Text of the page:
The Free Software Foundation, a digital rights group, recently raised concerns over Nintendo’s 3DS, a hand-held gaming device that can take photos. In the terms of service, Nintendo claims the right to use content from its customers’ devices in a variety of ways, including marketing materials. In a statement, Nintendo said that it did not use access to user content without permission, and that its terms of service were “consistent with industry norms.”

The agreement between Twitpic and World Entertainment News, said Dan Bailey, a professional photographer from Alaska, provided a solid example of what people have been worried about.

“The agreements always make people nervous, but nothing was done with them,” Mr. Bailey said. “But for a company like Twitpic to come along and say that they can sell your photos, that’s unreasonable.”

Twitpic did not respond to multiple requests for comment, and neither company has made the details of the agreement public. Mr. Beiny said in an e-mail that the deal covered only the accounts of several hundred celebrities. He declined to comment further.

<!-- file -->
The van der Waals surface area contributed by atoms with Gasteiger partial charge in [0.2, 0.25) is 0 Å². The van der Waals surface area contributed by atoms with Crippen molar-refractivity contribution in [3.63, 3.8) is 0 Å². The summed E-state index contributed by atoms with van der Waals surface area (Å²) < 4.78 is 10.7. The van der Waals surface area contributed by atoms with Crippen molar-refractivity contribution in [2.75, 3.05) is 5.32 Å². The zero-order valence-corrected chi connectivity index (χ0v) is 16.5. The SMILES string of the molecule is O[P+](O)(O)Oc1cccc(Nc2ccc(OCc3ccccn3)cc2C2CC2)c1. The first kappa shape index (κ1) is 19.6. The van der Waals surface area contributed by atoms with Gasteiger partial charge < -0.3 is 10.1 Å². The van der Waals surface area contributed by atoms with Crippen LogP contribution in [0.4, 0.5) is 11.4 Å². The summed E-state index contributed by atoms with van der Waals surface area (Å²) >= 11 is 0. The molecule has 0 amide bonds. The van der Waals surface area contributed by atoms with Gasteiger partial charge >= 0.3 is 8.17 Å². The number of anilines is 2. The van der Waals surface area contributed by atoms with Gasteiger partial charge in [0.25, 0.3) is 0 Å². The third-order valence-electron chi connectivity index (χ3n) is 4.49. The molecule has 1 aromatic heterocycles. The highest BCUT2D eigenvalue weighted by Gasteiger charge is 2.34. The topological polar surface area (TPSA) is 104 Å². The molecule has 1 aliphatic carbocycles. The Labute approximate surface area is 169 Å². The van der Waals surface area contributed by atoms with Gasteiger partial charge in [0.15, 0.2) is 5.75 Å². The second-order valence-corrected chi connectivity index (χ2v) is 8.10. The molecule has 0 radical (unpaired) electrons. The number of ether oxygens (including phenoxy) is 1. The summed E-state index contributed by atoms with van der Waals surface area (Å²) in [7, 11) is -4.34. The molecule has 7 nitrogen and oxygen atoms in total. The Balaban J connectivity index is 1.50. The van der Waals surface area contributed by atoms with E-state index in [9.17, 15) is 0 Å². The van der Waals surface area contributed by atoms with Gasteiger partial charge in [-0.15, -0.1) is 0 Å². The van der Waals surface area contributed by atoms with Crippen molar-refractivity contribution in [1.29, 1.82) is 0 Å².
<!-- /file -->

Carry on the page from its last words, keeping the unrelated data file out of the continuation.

World Entertainment News forged a similar deal this year with Plixi, a smaller online photo service. In an interview with the magazine Amateur Photographer, Mr. Beiny claimed a right to all photographs uploaded to the service. He told the magazine that though World Entertainment News might try to sell “extraordinary” photographs of any kind, its primary interest was celebrities. The deal was terminated when Plixi was acquired by Lockerz, which said it was uncomfortable with the concept.